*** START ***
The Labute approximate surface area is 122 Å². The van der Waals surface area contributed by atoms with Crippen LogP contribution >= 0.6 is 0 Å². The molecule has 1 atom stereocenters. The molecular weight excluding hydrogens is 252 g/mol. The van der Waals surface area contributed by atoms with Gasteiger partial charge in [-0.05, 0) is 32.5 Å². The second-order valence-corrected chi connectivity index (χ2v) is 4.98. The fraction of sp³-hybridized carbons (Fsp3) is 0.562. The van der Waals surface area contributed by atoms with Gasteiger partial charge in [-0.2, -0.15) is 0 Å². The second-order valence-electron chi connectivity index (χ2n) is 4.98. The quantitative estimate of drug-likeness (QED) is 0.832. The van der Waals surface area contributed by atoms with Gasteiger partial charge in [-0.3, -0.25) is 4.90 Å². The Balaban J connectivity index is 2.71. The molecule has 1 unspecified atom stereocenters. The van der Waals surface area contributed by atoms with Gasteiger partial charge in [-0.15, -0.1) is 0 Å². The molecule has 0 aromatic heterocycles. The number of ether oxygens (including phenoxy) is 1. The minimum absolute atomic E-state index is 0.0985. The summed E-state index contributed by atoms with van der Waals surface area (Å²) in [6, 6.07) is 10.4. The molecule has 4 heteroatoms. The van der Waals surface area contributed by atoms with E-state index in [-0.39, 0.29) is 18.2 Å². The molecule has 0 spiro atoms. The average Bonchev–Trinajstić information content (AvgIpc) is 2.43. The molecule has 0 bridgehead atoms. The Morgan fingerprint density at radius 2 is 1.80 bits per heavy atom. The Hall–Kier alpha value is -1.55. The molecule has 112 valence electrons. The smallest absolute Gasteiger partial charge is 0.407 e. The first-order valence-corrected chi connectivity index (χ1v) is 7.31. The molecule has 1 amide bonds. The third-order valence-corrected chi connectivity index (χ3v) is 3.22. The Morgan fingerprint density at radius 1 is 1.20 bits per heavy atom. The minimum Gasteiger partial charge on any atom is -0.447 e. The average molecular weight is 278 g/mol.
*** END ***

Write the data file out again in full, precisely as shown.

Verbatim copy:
The Labute approximate surface area is 122 Å². The van der Waals surface area contributed by atoms with Crippen LogP contribution >= 0.6 is 0 Å². The molecule has 1 atom stereocenters. The molecular weight excluding hydrogens is 252 g/mol. The van der Waals surface area contributed by atoms with Gasteiger partial charge in [-0.05, 0) is 32.5 Å². The second-order valence-corrected chi connectivity index (χ2v) is 4.98. The fraction of sp³-hybridized carbons (Fsp3) is 0.562. The van der Waals surface area contributed by atoms with Gasteiger partial charge in [-0.2, -0.15) is 0 Å². The second-order valence-electron chi connectivity index (χ2n) is 4.98. The quantitative estimate of drug-likeness (QED) is 0.832. The van der Waals surface area contributed by atoms with Gasteiger partial charge in [-0.3, -0.25) is 4.90 Å². The Balaban J connectivity index is 2.71. The molecule has 1 unspecified atom stereocenters. The van der Waals surface area contributed by atoms with Gasteiger partial charge in [-0.15, -0.1) is 0 Å². The molecule has 0 aromatic heterocycles. The number of ether oxygens (including phenoxy) is 1. The minimum absolute atomic E-state index is 0.0985. The summed E-state index contributed by atoms with van der Waals surface area (Å²) in [6, 6.07) is 10.4. The molecule has 4 heteroatoms. The van der Waals surface area contributed by atoms with E-state index in [-0.39, 0.29) is 18.2 Å². The molecule has 0 spiro atoms. The average Bonchev–Trinajstić information content (AvgIpc) is 2.43. The molecule has 0 bridgehead atoms. The Morgan fingerprint density at radius 2 is 1.80 bits per heavy atom. The Hall–Kier alpha value is -1.55. The molecule has 112 valence electrons. The smallest absolute Gasteiger partial charge is 0.407 e. The first-order valence-corrected chi connectivity index (χ1v) is 7.31. The molecule has 1 amide bonds. The third-order valence-corrected chi connectivity index (χ3v) is 3.22. The Morgan fingerprint density at radius 1 is 1.20 bits per heavy atom. The minimum Gasteiger partial charge on any atom is -0.447 e. The average molecular weight is 278 g/mol.